St. Patrick's Chapel, Heysham
OS Grid ref:- SD409616
The ruined chapel of St Patrick Chapel perches dramatically on a headland above St Peter's Church, in Heysham, Lancashire.
The atmospheric ruins overlook Morecambe Bay, with views of the southern Lake District beyond. They date back to eighth or ninth century, it is believed that the chapel was built to serve a monastic community. Most of the south wall, the east gable wall, and the east part of the north wall are still extant.
The south wall contains a doorway with long and short jambs and an arch with concentric grooves. The remains vary in height from foundation level to around 12 feet high. The chapel is an undivided rectangular building, like a Celtic Oratory, of the tenth century, except that it has a round Saxon arch to the doorway.
Just to the south of the chapel is a group of six rock-cut tombs and a separate group of two rock-cut tombs, each tomb has an associated socket probably intended for a timber cross.The slabs which covered the graves and the contents, were removed long ago.
The site was excavated by Lancaster University in 1977, when it was dated it to the late sixth or early seventh century. Buried skeletons uncovered were dated as no earlier than the tenth century. A further excavation was carried out in April 1993 on land below the stone coffins.
No human bones were found but more than 1,200 artefacts were discovered, which revealed that the site had been occupied about 12,000 years ago, these included some sherds of medieval pottery and a stone with a carved birds head. St Patrick’s Chapel is a Scheduled Ancient Monument and is now owned by the National Trust.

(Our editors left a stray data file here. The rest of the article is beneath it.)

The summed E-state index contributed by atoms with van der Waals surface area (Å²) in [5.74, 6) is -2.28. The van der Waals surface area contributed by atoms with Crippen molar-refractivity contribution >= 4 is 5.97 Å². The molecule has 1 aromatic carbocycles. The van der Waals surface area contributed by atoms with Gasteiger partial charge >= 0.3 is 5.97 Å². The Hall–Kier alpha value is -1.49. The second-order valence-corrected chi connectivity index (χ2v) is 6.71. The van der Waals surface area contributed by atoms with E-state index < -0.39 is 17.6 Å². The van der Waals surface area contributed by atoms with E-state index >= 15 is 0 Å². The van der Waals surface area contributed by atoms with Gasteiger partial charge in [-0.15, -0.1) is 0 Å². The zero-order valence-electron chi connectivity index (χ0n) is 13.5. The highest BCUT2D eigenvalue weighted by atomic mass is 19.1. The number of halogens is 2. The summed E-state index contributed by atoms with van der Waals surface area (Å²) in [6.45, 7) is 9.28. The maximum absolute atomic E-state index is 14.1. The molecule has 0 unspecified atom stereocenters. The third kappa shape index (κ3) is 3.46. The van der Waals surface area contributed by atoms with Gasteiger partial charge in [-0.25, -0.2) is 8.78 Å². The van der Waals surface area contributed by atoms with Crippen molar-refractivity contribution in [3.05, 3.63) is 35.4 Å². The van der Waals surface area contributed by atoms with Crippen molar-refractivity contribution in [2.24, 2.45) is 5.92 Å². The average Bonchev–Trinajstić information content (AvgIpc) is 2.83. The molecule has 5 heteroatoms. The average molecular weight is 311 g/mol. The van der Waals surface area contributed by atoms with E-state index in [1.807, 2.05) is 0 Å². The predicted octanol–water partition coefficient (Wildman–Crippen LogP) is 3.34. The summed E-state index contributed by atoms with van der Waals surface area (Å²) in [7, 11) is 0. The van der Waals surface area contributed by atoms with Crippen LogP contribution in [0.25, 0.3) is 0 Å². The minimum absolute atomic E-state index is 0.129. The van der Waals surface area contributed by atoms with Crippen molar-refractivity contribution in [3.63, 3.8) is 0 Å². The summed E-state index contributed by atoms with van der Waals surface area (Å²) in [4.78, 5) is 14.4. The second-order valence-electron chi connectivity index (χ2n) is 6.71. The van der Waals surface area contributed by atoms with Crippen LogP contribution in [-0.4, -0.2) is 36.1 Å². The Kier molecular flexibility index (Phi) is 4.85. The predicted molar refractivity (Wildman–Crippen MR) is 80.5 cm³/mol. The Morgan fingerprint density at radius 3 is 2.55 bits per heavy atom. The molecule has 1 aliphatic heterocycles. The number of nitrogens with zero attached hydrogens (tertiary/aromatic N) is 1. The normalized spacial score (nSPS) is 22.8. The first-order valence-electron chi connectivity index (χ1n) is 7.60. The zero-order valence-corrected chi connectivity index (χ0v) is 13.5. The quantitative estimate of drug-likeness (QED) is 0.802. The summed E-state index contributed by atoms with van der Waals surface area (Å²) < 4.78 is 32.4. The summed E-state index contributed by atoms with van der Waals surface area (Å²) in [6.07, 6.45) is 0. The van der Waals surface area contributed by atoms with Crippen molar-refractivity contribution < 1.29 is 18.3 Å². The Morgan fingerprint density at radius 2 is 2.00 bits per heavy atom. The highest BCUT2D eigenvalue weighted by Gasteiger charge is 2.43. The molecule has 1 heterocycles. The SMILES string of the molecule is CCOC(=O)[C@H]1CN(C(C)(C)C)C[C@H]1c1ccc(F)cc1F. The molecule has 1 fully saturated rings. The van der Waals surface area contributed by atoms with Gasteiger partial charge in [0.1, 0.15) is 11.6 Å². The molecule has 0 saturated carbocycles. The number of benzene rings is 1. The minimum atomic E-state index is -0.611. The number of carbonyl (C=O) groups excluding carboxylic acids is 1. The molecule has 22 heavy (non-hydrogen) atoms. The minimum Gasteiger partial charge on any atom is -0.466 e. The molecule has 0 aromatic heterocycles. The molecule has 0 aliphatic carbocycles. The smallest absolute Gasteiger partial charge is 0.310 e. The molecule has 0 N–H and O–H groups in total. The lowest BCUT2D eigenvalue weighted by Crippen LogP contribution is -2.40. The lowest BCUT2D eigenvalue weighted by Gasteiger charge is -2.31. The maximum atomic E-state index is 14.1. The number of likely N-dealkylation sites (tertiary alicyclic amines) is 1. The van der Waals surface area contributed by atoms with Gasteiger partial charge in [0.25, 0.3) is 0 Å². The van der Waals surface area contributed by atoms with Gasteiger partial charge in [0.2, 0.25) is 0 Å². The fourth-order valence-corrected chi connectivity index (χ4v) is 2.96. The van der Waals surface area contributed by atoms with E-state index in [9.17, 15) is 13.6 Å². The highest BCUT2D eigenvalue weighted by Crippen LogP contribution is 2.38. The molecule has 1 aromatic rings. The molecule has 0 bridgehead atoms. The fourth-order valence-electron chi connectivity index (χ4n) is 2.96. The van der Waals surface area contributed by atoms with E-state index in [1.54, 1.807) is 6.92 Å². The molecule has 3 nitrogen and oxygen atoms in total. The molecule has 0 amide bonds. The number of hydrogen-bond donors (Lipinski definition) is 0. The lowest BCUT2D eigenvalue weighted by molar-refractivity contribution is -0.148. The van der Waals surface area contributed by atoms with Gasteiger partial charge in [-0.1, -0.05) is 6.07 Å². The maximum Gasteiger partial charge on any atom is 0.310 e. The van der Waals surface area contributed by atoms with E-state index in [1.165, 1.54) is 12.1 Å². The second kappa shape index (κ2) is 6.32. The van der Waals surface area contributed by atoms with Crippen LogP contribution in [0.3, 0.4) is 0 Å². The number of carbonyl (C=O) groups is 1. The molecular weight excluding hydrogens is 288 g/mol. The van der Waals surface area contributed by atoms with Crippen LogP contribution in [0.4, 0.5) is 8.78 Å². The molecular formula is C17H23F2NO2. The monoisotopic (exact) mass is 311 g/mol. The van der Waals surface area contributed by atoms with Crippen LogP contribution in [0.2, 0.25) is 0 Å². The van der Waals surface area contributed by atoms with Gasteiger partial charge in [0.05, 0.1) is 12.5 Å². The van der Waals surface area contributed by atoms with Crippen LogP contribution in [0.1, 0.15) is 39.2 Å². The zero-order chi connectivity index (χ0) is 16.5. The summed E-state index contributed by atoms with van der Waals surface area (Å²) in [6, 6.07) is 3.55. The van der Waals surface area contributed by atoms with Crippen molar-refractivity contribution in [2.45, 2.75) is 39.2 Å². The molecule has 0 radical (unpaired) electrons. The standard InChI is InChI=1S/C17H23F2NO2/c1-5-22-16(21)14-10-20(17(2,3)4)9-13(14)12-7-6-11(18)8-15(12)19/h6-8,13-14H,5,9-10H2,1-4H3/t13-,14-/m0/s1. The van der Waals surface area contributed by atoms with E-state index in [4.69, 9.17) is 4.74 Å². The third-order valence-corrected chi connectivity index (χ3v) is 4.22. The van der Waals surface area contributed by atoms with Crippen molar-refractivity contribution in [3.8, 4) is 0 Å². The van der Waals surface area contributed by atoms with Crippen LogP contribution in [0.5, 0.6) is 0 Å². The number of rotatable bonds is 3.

A path leads from around the back of the chapel, down to the beach, along which the remains of walls and arches are visible, some of these have been hewn from the bedrock, others rebuilt from known remains and rubble.
The tiny church of St Peter, situated below the chapel, contains a Viking hog-back stone dating from around 1000AD, which would originally have been a grave cover. During restoration work in 1864 a chalice was discovered in a stone coffin outside the church, which is now on display inside.
Part of a decorated shaft of a ninth century high cross is situated close to the gate in the churchyard. Now set in a modern base, the south face of the shaft displays a human figure beneath an arch or halo. Beneath this figure there is a panel with interlaced decoration. The sides of the cross shaft are decorated with cabled edging and scrolls.
Leave the M6 at junction 34 or 35 and follow signs for Morecambe/Heysham. From Heysham, follow the brown tourist signposts marked St Patrick's Chapel. The chapel can be reached on foot by following the signs from down in the village.